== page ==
Who's on fish: comparing macro-scavenger communities on fish and kelp bait across an intertidal-subtidal depth gradient
Gross, Collin P.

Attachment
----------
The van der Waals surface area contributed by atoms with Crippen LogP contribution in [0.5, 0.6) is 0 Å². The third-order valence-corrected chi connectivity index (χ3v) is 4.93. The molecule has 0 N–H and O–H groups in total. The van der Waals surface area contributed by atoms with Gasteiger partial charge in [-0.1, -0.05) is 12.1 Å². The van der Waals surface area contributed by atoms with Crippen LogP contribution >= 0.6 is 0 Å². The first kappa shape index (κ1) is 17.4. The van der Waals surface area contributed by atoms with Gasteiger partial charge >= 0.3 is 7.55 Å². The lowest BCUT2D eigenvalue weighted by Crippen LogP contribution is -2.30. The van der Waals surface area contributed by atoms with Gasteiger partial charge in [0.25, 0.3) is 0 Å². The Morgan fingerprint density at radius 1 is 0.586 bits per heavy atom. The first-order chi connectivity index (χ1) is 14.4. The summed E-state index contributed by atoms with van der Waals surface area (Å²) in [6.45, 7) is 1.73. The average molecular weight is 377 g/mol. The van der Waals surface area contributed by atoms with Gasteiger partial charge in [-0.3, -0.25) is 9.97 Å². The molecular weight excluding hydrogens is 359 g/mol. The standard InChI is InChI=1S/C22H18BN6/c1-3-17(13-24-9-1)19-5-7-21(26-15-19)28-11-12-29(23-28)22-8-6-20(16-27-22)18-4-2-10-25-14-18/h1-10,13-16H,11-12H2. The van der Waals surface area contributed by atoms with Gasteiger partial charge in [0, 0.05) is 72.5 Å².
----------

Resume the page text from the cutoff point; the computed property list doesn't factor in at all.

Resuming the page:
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The importance of scavenging communities, and the detritus and carrion on which they feed, has been well studied from the perspectives of spatial food subsidies (marine to terrestrial, terrestrial to marine, and marine to marine) and community structure (e.g. whale and wood falls in the deep sea). Most of these studies focus on comparing scavenging rates or scavenger diversity within a single habitat, usually deep-sea or intertidal, and seldom make comparisons between these regions. A baited trap experiment was conducted to quantify the macro-scavenger community and scavenging rates on aged fish and kelp at intertidal, shallow subtidal, and deep subtidal sites around San Juan Island, WA, USA. Bray Curtis cluster analysis showed a distinction between macrofaunal communities in the intertidal and both subtidal sites, with higher scavenging rates on fish than kelp at all sites. Differences in the Shannon-Weiner diversity index were found in trap macrofaunal communities between sites, although further study is needed to show if these differences are really the result of different communities of scavengers or merely the influx of ambient macrofauna into the traps at different sites.